by Shane O'Neill

Testing Windows 7 in The Cloud

Aug 04, 20094 mins
Cloud ComputingData CenterOperating Systems

When mortgage software firm Ellie Mae needed to make sure its programs would run with Windows 7 for customers using the new OS, it didn't take the traditional test lab route. The company chose a new cloud-based Windows 7 testing service from Skytap, saving time, IT staff hours and money.

For companies eager to upgrade to Windows 7, testing for application compatibility is crucial for a smooth deployment. But OS testing is a well-known IT time and resource drain that requires additional hardware and significant IT staff attention.

But for this Windows upgrade cycle, IT staffs have new choices at their disposal to save time and money.

Using virtualization software to test Windows 7 certainly can speed up the process and save on cost. Many IT groups do this using an in-house test and dev lab and using virtualized servers and VMware’s Lab Manager software. Though this still requires some physical servers and IT staff, it’s far more efficient than testing on unvirtualized servers.

But mortgage software company Ellie Mae is taking a different tack, becoming an early adopter of a cloud-based lab for testing Windows 7 from Seattle-based company Skytap.

Windows 7 Bible: Your Complete Guide to the Next Version of Windows

Ellie Mae, based in Pleasanton, Calif., is not rolling out Windows 7 internally, but is nevertheless testing the OS to make sure that Ellie Mae’s loan origination software, called Encompass, is compatible with Windows 7 for the company’s clients, who are mostly mortgage brokers.

“It’s pretty certain that some of our clients will be using Windows 7 quickly after Oct. 22.,” says Ron Yun, Ellie Mae’s Director of Quality Assurance.

Ellie Mae chose Skytap’s cloud-based Virtual Lab SaaS (software as a service) application to deploy Windows 7 to its QA teams in Pleasanton and Beijing, China. Yun says that he runs a physical lab at Ellie Mae with 20 or so machines, but to test Windows 7 in a physical lab would have been too labor-intensive and expensive.

With Skytap’s cloud-based lab, Yun can deploy as many Windows 7 virtual machines as he wants under a monthly subscription ($250 a month for 1,000 hours of testing).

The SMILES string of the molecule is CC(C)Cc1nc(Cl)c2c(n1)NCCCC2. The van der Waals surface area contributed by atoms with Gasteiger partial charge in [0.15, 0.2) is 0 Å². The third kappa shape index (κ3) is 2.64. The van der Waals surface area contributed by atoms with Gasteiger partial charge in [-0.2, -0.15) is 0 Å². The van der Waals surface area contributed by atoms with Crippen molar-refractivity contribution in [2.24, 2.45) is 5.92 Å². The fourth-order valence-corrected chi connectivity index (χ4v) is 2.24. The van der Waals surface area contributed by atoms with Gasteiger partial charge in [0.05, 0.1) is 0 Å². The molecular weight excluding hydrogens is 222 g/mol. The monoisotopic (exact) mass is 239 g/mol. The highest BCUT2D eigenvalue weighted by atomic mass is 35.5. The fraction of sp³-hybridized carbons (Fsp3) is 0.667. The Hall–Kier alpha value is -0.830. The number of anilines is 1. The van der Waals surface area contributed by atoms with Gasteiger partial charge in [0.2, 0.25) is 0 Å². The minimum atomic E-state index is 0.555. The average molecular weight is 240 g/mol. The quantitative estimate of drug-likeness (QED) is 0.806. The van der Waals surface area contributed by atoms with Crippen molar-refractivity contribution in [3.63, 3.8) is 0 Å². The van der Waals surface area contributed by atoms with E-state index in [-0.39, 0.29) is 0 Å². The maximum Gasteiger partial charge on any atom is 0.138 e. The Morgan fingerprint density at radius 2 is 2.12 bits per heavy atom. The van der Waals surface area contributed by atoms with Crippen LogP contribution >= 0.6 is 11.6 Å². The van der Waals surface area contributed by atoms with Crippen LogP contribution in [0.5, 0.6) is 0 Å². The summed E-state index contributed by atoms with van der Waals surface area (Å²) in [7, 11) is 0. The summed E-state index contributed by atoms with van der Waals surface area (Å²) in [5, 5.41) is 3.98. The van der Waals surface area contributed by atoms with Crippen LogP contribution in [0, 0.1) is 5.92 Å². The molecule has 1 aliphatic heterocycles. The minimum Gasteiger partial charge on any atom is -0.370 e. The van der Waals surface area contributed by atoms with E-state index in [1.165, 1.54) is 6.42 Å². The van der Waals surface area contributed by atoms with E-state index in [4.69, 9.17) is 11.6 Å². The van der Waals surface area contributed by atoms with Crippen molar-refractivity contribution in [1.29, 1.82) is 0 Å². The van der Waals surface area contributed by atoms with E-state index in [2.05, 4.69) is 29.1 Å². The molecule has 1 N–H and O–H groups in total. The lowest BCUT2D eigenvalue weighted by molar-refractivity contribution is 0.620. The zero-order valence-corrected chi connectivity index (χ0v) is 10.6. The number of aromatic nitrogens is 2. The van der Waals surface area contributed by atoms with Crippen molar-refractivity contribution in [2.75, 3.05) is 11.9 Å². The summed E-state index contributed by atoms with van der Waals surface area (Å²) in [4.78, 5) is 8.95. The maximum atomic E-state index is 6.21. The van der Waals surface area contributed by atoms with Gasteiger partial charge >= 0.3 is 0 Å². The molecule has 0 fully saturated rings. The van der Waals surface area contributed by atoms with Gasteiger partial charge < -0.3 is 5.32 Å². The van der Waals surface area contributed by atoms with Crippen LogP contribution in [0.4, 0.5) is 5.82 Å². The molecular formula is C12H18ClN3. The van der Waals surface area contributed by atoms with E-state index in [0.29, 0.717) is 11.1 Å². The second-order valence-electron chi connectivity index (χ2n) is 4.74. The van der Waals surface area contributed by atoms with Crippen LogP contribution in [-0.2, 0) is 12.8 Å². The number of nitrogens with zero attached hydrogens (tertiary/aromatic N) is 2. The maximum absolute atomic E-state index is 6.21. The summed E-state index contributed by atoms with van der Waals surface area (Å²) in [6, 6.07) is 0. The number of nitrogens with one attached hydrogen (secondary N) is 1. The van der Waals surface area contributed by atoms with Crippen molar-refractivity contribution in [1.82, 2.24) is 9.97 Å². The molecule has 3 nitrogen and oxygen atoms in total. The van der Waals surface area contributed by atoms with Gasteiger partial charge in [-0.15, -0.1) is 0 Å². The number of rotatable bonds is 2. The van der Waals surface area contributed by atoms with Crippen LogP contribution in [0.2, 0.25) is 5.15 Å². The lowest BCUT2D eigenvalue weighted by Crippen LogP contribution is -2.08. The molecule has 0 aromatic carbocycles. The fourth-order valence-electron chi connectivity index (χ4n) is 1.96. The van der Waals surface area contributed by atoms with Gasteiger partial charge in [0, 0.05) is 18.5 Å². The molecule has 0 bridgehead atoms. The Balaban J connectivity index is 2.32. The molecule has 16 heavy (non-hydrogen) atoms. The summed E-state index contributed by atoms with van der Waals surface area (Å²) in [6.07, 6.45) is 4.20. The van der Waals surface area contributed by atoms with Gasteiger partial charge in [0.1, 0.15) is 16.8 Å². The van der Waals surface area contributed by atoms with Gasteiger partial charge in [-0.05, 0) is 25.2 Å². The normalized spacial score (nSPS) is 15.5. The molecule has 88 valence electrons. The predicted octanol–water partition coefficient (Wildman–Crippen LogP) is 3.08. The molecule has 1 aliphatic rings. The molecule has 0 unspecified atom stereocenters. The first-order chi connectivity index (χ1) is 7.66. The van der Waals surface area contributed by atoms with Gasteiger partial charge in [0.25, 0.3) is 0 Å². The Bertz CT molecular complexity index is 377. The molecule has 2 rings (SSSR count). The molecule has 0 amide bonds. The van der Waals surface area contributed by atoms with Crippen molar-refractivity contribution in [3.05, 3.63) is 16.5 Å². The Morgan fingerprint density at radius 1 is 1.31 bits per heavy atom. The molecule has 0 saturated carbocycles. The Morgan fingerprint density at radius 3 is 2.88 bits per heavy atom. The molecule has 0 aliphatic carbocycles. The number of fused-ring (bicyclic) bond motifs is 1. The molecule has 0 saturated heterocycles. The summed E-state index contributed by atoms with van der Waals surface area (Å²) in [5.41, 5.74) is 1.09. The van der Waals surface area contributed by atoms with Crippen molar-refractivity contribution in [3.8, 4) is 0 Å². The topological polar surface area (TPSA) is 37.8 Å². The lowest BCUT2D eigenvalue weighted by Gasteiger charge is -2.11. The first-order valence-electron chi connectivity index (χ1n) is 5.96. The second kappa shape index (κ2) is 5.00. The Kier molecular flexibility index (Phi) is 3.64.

“It’s a big black box and I don’t know what’s going inside, but I do know that they make it very easy through the user interface to deploy virtual machines and modify the configurations,” he says.

The Need for a Cloud Testing Lab

Skytap touts its cloud-based IT lab — which is built on enterprise-grade VMware infrastructure — as the only option that can run and test Windows 7 in the cloud. Skytap hopes to appeal to companies both small and large.

Skytap CEO Scott Roza says the company’s cloud service is focused on lab testing because at many companies, labs are underserved by the IT department, yet they often take up 20 or 30 percent of a company’s IT budget.

“Labs are very dynamic,” Roza says. “So you can be in a test cycle where you don’t have enough resources or you’re not in a test cycle and you have too many resources. For that reason we thought it was a good area to build a specialty cloud for IT lab testing.”

Roza refers to Skytap’s service as a “hybrid” cloud platform, where the cloud is not an island but an extension of the in-house physical lab. Users have the flexibility to import VMWare images into the cloud via a secure VPN tunnel and export them back to their physical in-house lab.

As for Skytap’s competition, other well-known cloud platforms such as Amazon’s EC2 service and Microsoft’s upcoming cloud OS Windows Azure, to be launched commercially in November, have disadvantages for Windows 7 testing compared to the Skytap arrangement, Roza says.

“EC 2 is powerful, but it’s a platform for small Web businesses; it’s not used in the enterprise,” says Roza. “It’s not compatible with VMware, which is in 85 percent of enterprises. If you want to import and export virtual machines, Amazon is not a great fit for you.”

As for Microsoft’s Windows Azure, that would only fit into the plans of companies that are running Microsoft’s Hyper-V virtualization software, Roza says.

“But, again, most companies are using VMware,” he says.

Windows 7 in Minutes, Not Days

The bottom line for Ellie Mae’s Yun: Skytap’s cloud-based lab makes his QA lab almost a maintenance-free environment.

The only downside for testing in the cloud is the lack of control over what hardware is being used, Yun says. “I make the assumption that Skytap keeps their data center hardware current, but I don’t know things such as CPU speed or a disk’s RPMs.”

But, Yun says, he’ll take that marginal risk over testing Windows 7 on the machines in his physical lab at Ellie Mae’s headquarters, something for which he just doesn’t have the time and resources.

Having access to Skytap VM machines has allowed Yun’s QA team to create, configure and deploy a Windows 7 system in minutes rather than days or weeks.

“The productivity gained can be measured in the thousands of dollars,” he says.

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